‘Just Do You’ uses celebrity testimonials, music, visual art, peer mentorship, and educational strategies to address young adults’ misconceptions and fears

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Young adults face high risks of disengaging and/or discontinuing their mental health treatment before it can have a therapeutic effect. A recent publication by Dr. Michelle Munson of New York University reports on the outcomes of an innovative approach designed to address this problem, “Just Do You,” The intervention is designed to orient, motivate, empower, and prepare young adults during the intake process to improve their levels of engagement in treatment and downstream recovery.

Published in the Journal of Adolescent Health, the paper describes the results of a randomized trial of “Just Do You.” To address frequently voiced barriers facing many young adults with serious mental illness living in poverty-impacted communities, “Just Do You” embeds motivational interviewing principles along with music, visual arts, celebrity testimonials, peer mentorship, and psychoeducation as a culturally and developmentally centered way to facilitate conversations about mental health.

Dr. Munson comments that “The goal is to keep young adults who need treatment connected to it long enough for it to have therapeutic effects. It is important to offer services that are culturally and developmentally aligned with the young adults we aim to serve.”

“Just Do You” was developed and refined for over a decade in partnership with young adults; it draws upon communication theory, decision-making theory, social cognitive theory, and the narratives of young people with mental health conditions. Its expressive activities open the door to important discussions on how treatment can be helpful, on how to address the stigma surrounding the use of professional treatment, how to enhance hope, and how to reduce emotional reactions to treatment such as fear, among other topics on participants’ minds.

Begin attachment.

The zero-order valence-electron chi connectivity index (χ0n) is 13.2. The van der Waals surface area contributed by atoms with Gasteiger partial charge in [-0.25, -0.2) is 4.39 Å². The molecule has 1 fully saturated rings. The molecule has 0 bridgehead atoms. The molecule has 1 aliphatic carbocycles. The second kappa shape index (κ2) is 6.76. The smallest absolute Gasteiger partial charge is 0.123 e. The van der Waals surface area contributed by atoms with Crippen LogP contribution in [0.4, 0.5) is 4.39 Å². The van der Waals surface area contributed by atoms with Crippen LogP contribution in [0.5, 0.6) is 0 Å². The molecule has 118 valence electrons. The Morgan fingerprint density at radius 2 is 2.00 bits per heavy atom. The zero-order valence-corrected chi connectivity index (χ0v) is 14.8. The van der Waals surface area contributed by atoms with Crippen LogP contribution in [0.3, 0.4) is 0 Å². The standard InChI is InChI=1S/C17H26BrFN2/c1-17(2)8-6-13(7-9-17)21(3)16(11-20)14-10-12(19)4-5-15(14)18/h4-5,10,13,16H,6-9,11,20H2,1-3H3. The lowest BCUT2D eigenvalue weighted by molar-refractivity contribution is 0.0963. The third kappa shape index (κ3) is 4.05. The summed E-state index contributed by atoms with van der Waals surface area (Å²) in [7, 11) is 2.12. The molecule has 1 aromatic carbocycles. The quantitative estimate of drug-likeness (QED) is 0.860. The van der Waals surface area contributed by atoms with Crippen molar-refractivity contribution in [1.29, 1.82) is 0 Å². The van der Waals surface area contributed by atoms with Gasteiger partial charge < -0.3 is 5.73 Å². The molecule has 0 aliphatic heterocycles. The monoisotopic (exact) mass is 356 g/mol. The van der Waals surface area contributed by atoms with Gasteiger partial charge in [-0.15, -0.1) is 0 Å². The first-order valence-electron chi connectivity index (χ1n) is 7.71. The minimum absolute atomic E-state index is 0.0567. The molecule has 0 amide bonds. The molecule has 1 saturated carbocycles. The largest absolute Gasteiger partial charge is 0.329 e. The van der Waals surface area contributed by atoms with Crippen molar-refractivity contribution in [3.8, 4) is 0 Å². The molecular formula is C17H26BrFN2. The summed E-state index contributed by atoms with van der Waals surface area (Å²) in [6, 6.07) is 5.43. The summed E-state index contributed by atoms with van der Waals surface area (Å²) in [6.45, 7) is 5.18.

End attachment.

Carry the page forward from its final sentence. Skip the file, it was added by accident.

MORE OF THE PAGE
“Just Do You” is a brief intervention that is delivered in two 90-minute modules. Importantly, the modules are co-facilitated by a licensed clinician and a “Recovery Role Model” who has had lived experiences similar to those of the participants.

Dr. Munson’s evaluation is one of the first to empirically test whether these expressive activities can improve engagement, along with how, or through what mechanisms, such changes occur. The findings are based on 121 study participants between the ages 18 to 34 years old and data collection occurred at baseline and three months. The results suggest that participants who received Just Do You (1) reported high levels of treatment engagement at three months and (2) reported significant positive changes in stigma, perceived credibility of providers, trust in providers, and perceived benefits of treatment.

The evaluation suggests that “Just Do You illustrated feasibility, acceptability and preliminary impact. It represents an innovative meta-intervention that has promise for improving treatment engagement in mental health services among young adults who have a history of poor engagement.”

The project was funded by the National Institute of Mental Health (NIMH). The pilot randomized trial was co-designed by Dr. Munson and co-investigator and Silver School professor emeritus, Dr. James Jaccard. The design allowed the research team to assess the effects of “Just Do You” on young adults while also identifying key areas that need further refinement before the start of a larger trial. The next step for Dr. Munson and her team is to widely disseminate the results and revise the intervention based on what has been learned.

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